The co-constitution of ageing and technology: A model and agenda

Alexander Peine*, Louis Neven

*Corresponding author for this work

Research output: Contribution to journalArticleAcademicpeer-review

Abstract

This paper presents a model for studying ageing and technology. It investigates the theoretical gains that can be made by combining insights from Age Studies and Science and Technology Studies (STS). Although technology has become a much more salient part in the everyday lives of older people and investments are high in technologies to deal with the alleged challenges of demographic change, theory development about ageing-technology relations has not kept up with these trends. Partly this is due to the poor connection between the social scientific understanding of ageing and the technically focused discipline of gerontechnology. This has led to an interventionist logic that underlies much of the current and implicit theorising about ageing and technology. We briefly analyse the problems of the interventionist logic and then present a model that conceptualises ageing and technology as co-constituted. We propose this model - which we call the CAT-model - to highlight a number of fundamental ideas about ageing-technology relations. At the centre are four different arenas (life-worlds of older people, design worlds, technological artefacts and images of ageing) in and across which these relations can and should be studied. To develop the model, we build on our own theoretical and empirical work over the last decade, and on examples from recent scholarship that straddle the disciplinary boundaries between STS and Age Studies.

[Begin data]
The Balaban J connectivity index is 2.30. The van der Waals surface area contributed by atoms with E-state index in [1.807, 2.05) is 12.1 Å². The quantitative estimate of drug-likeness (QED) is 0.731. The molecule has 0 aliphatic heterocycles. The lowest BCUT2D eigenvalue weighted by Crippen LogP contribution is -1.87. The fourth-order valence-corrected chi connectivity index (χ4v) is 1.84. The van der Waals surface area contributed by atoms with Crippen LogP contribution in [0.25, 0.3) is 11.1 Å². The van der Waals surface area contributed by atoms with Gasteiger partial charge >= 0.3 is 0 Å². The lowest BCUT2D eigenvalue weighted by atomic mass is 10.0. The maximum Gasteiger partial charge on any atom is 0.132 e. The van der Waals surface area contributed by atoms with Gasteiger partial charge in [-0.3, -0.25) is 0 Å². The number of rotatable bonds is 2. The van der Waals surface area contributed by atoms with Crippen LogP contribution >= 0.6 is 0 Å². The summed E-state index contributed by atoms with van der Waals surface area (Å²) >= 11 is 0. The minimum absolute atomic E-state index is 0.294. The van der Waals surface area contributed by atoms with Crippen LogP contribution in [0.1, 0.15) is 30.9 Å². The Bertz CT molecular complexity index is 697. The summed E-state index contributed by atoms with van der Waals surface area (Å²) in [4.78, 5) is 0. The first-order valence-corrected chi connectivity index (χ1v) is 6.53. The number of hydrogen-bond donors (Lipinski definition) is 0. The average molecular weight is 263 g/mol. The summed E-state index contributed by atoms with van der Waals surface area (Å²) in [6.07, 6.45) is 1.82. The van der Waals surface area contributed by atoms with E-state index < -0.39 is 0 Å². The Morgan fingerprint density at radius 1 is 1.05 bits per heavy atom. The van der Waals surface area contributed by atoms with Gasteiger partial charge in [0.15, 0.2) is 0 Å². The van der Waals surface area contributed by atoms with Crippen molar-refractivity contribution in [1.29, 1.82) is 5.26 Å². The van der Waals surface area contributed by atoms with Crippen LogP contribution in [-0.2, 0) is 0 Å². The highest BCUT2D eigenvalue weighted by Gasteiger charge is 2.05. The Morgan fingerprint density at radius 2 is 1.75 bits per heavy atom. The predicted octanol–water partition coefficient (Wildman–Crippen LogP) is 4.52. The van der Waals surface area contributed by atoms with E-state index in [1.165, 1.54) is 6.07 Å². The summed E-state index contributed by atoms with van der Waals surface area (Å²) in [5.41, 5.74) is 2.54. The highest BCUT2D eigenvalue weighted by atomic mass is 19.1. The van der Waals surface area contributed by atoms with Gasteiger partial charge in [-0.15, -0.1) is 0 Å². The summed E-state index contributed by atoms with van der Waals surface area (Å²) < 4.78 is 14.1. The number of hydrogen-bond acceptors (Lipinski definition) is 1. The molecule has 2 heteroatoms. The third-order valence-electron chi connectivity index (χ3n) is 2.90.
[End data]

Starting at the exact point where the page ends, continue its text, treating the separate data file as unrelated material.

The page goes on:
Original languageEnglish
Pages (from-to)2845-2866
Number of pages22
JournalAgeing and Society
Volume41
Issue number12
Early online date2020
DOIs
Publication statusPublished - Dec 2021

Keywords

  • co-constitution
  • older people
  • Science and Technology Studies
  • socio-gerontechnology
  • technology

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